I'm working on a problem where I have $n^2$ real numbers $x_{11},...,x_{nn}$, all drawn i.i.d. from the same distribution $F$. I don't observe each $x_{ij}$, but I do observe the $n$ means:

$$\bar{x}_j = \frac{1}{n} \sum_{i=1}^n x_{ij}$$

As $n$ grows large, it is clear that I can get estimates for both the mean and variance of $F$. I can estimate the mean as

$$\hat{\mu} = \frac{1}{n} \sum_{j=1}^n \bar{x_j}$$

And I can use the central limit theorem to estimate variance as $\hat{\sigma^2} = \sum_{j=1}^n (\bar{x}_j - \hat{\mu})^2.$

If I could recover more moments (and assumed F was nice enough) I could recover the original distribution from $F$ using the moment generating functions (https://math.stackexchange.com/questions/353490/deducing-a-probability-distribution-from-its-moment-generating-function).

My intuition is that it is hard to recover more moments, since the observed $\bar{x_1},...,\bar{x_n}$ behave as if they were drawn from a normal distribution $N(\mu,\frac{\sigma^2}{n})$ when $n$ is large and $\mu,\sigma^2$ are the mean and variance of $F$.

My question is, is it possible to recover higher-order moments given just $\bar{x_1},...,\bar{x_n}$?

  • $\begingroup$ Here's a possible answer $\endgroup$ – Asterix Apr 7 '17 at 17:45

I figured this out right after I posted it.

From observing $\bar{x_1},...,\bar{x_n}$ (for large enough $n$) I can compute the characteristic function

$$\psi(\bar{X},t) = \mathbb{E}[e^{it\bar{X}}].$$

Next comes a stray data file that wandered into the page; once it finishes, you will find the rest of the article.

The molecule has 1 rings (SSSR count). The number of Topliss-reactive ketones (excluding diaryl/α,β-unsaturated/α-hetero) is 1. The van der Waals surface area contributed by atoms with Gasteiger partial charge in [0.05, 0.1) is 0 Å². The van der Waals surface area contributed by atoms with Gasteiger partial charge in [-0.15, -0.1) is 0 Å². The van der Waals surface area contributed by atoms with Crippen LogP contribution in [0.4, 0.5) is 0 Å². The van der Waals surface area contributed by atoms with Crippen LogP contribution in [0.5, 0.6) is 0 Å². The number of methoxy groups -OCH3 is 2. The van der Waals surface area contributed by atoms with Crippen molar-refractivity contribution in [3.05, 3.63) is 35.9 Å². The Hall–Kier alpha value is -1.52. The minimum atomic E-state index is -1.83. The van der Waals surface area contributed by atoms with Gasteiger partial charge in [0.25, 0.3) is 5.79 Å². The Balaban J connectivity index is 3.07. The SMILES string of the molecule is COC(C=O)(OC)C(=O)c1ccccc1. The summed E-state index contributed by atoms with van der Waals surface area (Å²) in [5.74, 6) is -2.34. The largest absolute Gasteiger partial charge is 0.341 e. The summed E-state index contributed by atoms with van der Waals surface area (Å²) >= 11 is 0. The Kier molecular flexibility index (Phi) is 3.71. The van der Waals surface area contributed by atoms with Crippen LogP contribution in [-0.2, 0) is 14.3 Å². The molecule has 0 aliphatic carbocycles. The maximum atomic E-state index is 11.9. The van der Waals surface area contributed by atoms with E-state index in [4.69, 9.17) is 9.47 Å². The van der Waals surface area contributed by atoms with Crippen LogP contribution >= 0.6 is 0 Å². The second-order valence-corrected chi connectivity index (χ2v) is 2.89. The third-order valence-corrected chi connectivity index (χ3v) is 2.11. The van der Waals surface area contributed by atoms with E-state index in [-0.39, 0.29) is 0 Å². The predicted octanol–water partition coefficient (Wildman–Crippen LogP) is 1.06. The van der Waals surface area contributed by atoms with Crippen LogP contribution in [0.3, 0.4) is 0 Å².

where $\bar{X} = \frac{1}{n} \sum_{i=1}^n X $ and $X$ is the original random variable (i.e. the random variable form which each $x_{ij}$ is drawn).

But the characteristic function of a sum of random variables is the product of the individual random variable's characteristic functions. So, I can recover the original characteristic function

$$\psi(X,t) = \psi(\bar{X},nt)^{\frac{1}{n}}.$$

From this characteristic function I can recover the original random variable $X$.

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    $\begingroup$ I think this is very confused. I don't agree that you can calculate the cf from some sample means; even if you had the actual theoretical moments, I don't see how you could reconstruct a closed form cf from the moments (without additional information). One cannot recover anything in the manner set out here. $\endgroup$ – wolfies Apr 9 '17 at 8:07
  • $\begingroup$ Thanks for your comment. My intuition is that 1. I can recover an empirical characteristic function for $\overline{X}$ 2. I can recover an ``empirical cdf'' for $X$ from this empirical characteristic function 3. As long as everything is nice and continuous ( a big assumption) my empriical cdf for $X$ should be close to the true cdf for $X$. Why do you think this should not work? $\endgroup$ – Asterix Apr 10 '17 at 18:32
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    $\begingroup$ Well, if the central limit theorem applies and $n$ is large enough that you are close to the limit,. This will be a badly cpnditioned problem. The name of the problem is deconvolution, so you can search for that $\endgroup$ – kjetil b halvorsen Apr 21 '17 at 13:12

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